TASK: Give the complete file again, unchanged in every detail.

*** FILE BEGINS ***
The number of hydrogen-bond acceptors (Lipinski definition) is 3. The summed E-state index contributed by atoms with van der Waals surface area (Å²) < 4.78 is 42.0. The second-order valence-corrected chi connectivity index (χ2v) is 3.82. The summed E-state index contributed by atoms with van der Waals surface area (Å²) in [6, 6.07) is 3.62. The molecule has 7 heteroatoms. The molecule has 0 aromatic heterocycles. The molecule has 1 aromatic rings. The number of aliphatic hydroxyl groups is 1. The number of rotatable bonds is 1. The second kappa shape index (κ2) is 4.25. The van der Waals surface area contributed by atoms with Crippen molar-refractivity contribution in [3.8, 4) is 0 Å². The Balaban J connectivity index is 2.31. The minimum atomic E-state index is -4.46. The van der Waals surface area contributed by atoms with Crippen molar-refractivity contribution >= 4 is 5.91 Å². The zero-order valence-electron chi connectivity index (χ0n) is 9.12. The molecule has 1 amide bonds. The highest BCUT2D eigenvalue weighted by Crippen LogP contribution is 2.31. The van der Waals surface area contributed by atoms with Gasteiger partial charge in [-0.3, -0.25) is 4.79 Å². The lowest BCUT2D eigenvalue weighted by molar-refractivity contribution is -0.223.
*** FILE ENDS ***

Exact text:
The number of hydrogen-bond acceptors (Lipinski definition) is 3. The summed E-state index contributed by atoms with van der Waals surface area (Å²) < 4.78 is 42.0. The second-order valence-corrected chi connectivity index (χ2v) is 3.82. The summed E-state index contributed by atoms with van der Waals surface area (Å²) in [6, 6.07) is 3.62. The molecule has 7 heteroatoms. The molecule has 0 aromatic heterocycles. The molecule has 1 aromatic rings. The number of aliphatic hydroxyl groups is 1. The number of rotatable bonds is 1. The second kappa shape index (κ2) is 4.25. The van der Waals surface area contributed by atoms with Crippen molar-refractivity contribution in [3.8, 4) is 0 Å². The Balaban J connectivity index is 2.31. The minimum atomic E-state index is -4.46. The van der Waals surface area contributed by atoms with Crippen molar-refractivity contribution >= 4 is 5.91 Å². The zero-order valence-electron chi connectivity index (χ0n) is 9.12. The molecule has 1 amide bonds. The highest BCUT2D eigenvalue weighted by Crippen LogP contribution is 2.31. The van der Waals surface area contributed by atoms with Gasteiger partial charge in [-0.3, -0.25) is 4.79 Å². The lowest BCUT2D eigenvalue weighted by molar-refractivity contribution is -0.223.